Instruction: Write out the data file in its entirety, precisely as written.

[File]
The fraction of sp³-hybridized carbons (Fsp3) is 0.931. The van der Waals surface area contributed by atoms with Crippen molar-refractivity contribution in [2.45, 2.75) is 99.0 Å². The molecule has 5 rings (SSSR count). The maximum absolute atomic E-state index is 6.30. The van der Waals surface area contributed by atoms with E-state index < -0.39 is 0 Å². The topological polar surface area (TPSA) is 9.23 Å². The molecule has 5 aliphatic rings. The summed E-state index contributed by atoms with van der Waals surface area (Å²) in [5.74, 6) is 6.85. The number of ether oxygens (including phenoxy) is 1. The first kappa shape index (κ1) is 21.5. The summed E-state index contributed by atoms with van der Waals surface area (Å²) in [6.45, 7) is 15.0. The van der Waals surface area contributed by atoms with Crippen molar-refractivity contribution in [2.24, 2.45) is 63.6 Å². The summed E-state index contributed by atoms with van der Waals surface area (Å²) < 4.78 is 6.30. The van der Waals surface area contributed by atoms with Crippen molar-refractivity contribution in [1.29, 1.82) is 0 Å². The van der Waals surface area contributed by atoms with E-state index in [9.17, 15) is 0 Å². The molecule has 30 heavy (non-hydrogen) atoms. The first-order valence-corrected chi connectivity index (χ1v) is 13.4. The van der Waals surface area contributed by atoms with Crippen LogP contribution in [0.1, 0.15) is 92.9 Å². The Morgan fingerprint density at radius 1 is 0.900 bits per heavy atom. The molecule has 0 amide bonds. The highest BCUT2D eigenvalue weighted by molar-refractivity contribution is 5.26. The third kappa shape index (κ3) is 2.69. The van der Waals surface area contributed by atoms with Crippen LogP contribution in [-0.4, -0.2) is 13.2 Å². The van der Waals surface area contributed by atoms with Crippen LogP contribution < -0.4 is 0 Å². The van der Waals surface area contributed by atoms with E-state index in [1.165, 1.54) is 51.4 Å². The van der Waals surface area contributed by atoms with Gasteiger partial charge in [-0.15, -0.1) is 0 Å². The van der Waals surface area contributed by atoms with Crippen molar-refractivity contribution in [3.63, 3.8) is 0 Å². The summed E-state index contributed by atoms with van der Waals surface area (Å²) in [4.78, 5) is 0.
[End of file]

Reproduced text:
The fraction of sp³-hybridized carbons (Fsp3) is 0.931. The van der Waals surface area contributed by atoms with Crippen molar-refractivity contribution in [2.45, 2.75) is 99.0 Å². The molecule has 5 rings (SSSR count). The maximum absolute atomic E-state index is 6.30. The van der Waals surface area contributed by atoms with E-state index < -0.39 is 0 Å². The topological polar surface area (TPSA) is 9.23 Å². The molecule has 5 aliphatic rings. The summed E-state index contributed by atoms with van der Waals surface area (Å²) in [5.74, 6) is 6.85. The number of ether oxygens (including phenoxy) is 1. The first kappa shape index (κ1) is 21.5. The summed E-state index contributed by atoms with van der Waals surface area (Å²) in [6.45, 7) is 15.0. The van der Waals surface area contributed by atoms with Crippen molar-refractivity contribution in [2.24, 2.45) is 63.6 Å². The summed E-state index contributed by atoms with van der Waals surface area (Å²) < 4.78 is 6.30. The van der Waals surface area contributed by atoms with Crippen molar-refractivity contribution in [1.29, 1.82) is 0 Å². The van der Waals surface area contributed by atoms with E-state index in [9.17, 15) is 0 Å². The molecule has 30 heavy (non-hydrogen) atoms. The first-order valence-corrected chi connectivity index (χ1v) is 13.4. The van der Waals surface area contributed by atoms with Crippen LogP contribution in [0.1, 0.15) is 92.9 Å². The Morgan fingerprint density at radius 1 is 0.900 bits per heavy atom. The molecule has 0 amide bonds. The highest BCUT2D eigenvalue weighted by molar-refractivity contribution is 5.26. The third kappa shape index (κ3) is 2.69. The van der Waals surface area contributed by atoms with Crippen LogP contribution in [-0.4, -0.2) is 13.2 Å². The van der Waals surface area contributed by atoms with Crippen LogP contribution < -0.4 is 0 Å². The van der Waals surface area contributed by atoms with E-state index in [1.165, 1.54) is 51.4 Å². The van der Waals surface area contributed by atoms with Gasteiger partial charge in [-0.15, -0.1) is 0 Å². The van der Waals surface area contributed by atoms with Crippen molar-refractivity contribution in [3.63, 3.8) is 0 Å². The summed E-state index contributed by atoms with van der Waals surface area (Å²) in [4.78, 5) is 0.